If you have ever noticed debris or tiny dots or specks in front of your eyes that practically appear like lint, you have seen floaters. Normally, the tiny dots that crop up in your field of view are harmless. You can see them better against a blue sky or a blank, light colored wall.
What you are seeing when you spot floaters are cells and/or gel clumps from the interior of the vitreous – it is the jelly-like material from the interior of the eye. Floaters can look like webs, strands, or specks. They appear gray because they are shadows of what floaters as they are cast against the light-sensitive retina in the posterior of the eye.
Floaters & Spots – Symptoms
When you have an eye examination, your doctor can see the floaters located inside your eyes. You do not have to be aware of them for them to be there. The floater will be light to dark gray because it is the shadow of the gel or clump of material moving around in the vitreous and casting a shadow on the retina.
What causes floaters and spots?
Some floaters are present since birth as part of the eye’s development, and others occur over time. During middle age, the gel-like fluid inside of the eye starts to turn into liquid and it will subsequently contract. Strands or clumps can form inside the vitreous, and this can lead to a condition called posterior vitreous detachment: a common source of spots and floaters.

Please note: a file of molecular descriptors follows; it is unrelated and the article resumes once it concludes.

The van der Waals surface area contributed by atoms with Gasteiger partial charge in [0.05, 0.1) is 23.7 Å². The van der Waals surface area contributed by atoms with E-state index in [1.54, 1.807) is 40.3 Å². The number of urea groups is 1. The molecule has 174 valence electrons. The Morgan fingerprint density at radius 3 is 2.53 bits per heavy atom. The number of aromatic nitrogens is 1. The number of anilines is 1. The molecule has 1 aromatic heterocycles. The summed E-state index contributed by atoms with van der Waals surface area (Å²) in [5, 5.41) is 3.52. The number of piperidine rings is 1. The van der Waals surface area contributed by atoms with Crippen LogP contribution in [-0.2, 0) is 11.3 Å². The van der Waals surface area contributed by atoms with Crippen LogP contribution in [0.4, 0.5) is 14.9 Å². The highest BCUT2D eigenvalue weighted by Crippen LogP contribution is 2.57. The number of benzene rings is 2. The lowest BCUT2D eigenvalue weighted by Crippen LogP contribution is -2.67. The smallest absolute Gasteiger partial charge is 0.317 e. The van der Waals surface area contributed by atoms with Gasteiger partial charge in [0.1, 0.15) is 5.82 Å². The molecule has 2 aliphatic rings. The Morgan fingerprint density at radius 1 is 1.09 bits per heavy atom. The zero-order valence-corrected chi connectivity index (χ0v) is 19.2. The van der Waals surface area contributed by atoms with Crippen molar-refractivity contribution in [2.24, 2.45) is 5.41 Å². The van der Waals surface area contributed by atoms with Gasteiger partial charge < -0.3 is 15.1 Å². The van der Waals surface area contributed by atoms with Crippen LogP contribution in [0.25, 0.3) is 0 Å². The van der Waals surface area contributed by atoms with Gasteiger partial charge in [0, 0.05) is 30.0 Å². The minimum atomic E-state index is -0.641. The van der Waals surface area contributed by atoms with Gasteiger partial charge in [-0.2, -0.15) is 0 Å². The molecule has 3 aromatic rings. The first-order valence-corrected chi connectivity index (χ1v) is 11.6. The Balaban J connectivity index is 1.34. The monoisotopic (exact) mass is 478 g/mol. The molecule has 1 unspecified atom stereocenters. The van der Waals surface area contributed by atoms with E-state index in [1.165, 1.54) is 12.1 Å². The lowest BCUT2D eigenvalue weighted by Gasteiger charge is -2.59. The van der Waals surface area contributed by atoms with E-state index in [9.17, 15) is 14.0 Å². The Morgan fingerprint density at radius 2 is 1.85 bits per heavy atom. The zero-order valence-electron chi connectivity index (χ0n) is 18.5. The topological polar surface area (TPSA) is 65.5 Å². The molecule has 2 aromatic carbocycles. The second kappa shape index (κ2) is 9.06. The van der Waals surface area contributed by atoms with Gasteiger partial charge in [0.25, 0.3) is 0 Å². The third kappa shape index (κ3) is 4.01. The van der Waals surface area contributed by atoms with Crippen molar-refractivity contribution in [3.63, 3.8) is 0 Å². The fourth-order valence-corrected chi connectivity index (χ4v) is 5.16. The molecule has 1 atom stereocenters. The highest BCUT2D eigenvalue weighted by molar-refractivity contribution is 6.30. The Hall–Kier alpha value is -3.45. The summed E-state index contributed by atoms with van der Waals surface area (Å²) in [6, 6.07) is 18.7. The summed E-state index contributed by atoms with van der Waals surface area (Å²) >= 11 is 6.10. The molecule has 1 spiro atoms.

The following individuals are more likely to experience floaters in their field of view:
- Individuals who have endured cataract surgery.
- Individuals who have had laser surgery.
- Individuals with eye inflammation.
- Those who have myopia or nearsightedness.
Spots & Floaters – Treatment
Usually, you do not have to do anything about floaters or spots. They may annoy you, but it is only temporary. The issue tends to diminish over a short period of time. Some people have requested surgical removal of the floaters, but the approval for such is rare.
Seeing Flashes of Light
Sometimes people will suddenly see flashes of light without a light source present that can be cited as the cause. Often times, older individuals see flashes of light – this is due to the stimulation of photoreceptors, which occurs when the light-sensitive retina gets pulled on by the gel-like fluid within the vitreous. Flashes of light may be a warning signal that something is amiss and should be examined by a doctor – they could be indicative of a retina that is detaching from the back of the eye. If you do not treat the condition, it can result in total vision loss.
Sometimes people see light flashes that seem to look like heat waves, similar to those that rise up off hot pavement on hot, sunny days. The lights can appear in one eye or both and tend to last 10 to 20 minutes before they disappear. If followed by a headache, it is a migraine. If no headache follows, it has called an ocular migraine. The flashes of light in these events occur due to blood vessels spasms in the individual’s brain. If you experience flashes of light and a lot of floaters or additional disturbances of vision, it can be indicative of the detachment of the retina or another negative eye condition. If you all of a sudden note new floaters, you need to see a vision specialist immediately.